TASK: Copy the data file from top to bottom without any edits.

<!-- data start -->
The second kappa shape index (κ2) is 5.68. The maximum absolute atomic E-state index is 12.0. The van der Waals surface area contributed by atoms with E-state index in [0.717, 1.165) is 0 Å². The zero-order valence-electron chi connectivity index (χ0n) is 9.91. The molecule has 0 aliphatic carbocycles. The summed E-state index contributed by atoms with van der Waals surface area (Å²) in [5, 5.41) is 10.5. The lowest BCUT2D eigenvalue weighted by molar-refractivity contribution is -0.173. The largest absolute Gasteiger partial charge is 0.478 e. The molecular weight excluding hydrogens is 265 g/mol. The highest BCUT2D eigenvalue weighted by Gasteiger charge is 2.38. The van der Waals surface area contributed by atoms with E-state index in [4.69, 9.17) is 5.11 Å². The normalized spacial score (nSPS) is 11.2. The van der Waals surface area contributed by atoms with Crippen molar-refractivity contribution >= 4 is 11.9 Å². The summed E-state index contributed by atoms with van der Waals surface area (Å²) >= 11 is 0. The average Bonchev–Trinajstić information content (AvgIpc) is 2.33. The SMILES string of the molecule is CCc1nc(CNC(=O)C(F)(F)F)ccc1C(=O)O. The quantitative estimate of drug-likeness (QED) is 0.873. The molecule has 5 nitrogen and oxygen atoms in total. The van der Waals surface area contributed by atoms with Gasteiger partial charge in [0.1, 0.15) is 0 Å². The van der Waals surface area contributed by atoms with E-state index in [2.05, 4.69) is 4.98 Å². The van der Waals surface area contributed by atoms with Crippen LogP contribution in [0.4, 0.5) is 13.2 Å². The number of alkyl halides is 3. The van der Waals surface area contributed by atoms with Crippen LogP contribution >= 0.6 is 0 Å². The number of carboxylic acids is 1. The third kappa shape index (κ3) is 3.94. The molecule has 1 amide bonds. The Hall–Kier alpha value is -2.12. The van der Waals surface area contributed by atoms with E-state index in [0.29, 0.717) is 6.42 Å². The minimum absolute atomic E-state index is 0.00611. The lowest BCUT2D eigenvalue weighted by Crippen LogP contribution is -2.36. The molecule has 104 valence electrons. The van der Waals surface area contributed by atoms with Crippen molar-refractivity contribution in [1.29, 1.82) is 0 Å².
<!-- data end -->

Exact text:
The second kappa shape index (κ2) is 5.68. The maximum absolute atomic E-state index is 12.0. The van der Waals surface area contributed by atoms with E-state index in [0.717, 1.165) is 0 Å². The zero-order valence-electron chi connectivity index (χ0n) is 9.91. The molecule has 0 aliphatic carbocycles. The summed E-state index contributed by atoms with van der Waals surface area (Å²) in [5, 5.41) is 10.5. The lowest BCUT2D eigenvalue weighted by molar-refractivity contribution is -0.173. The largest absolute Gasteiger partial charge is 0.478 e. The molecular weight excluding hydrogens is 265 g/mol. The highest BCUT2D eigenvalue weighted by Gasteiger charge is 2.38. The van der Waals surface area contributed by atoms with E-state index in [4.69, 9.17) is 5.11 Å². The normalized spacial score (nSPS) is 11.2. The van der Waals surface area contributed by atoms with Crippen molar-refractivity contribution >= 4 is 11.9 Å². The summed E-state index contributed by atoms with van der Waals surface area (Å²) >= 11 is 0. The average Bonchev–Trinajstić information content (AvgIpc) is 2.33. The SMILES string of the molecule is CCc1nc(CNC(=O)C(F)(F)F)ccc1C(=O)O. The quantitative estimate of drug-likeness (QED) is 0.873. The molecule has 5 nitrogen and oxygen atoms in total. The van der Waals surface area contributed by atoms with Gasteiger partial charge in [0.1, 0.15) is 0 Å². The van der Waals surface area contributed by atoms with E-state index in [2.05, 4.69) is 4.98 Å². The van der Waals surface area contributed by atoms with Crippen LogP contribution in [0.4, 0.5) is 13.2 Å². The number of alkyl halides is 3. The van der Waals surface area contributed by atoms with Crippen LogP contribution >= 0.6 is 0 Å². The number of carboxylic acids is 1. The third kappa shape index (κ3) is 3.94. The molecule has 1 amide bonds. The Hall–Kier alpha value is -2.12. The van der Waals surface area contributed by atoms with E-state index in [0.29, 0.717) is 6.42 Å². The minimum absolute atomic E-state index is 0.00611. The lowest BCUT2D eigenvalue weighted by Crippen LogP contribution is -2.36. The molecule has 104 valence electrons. The van der Waals surface area contributed by atoms with Crippen molar-refractivity contribution in [1.29, 1.82) is 0 Å².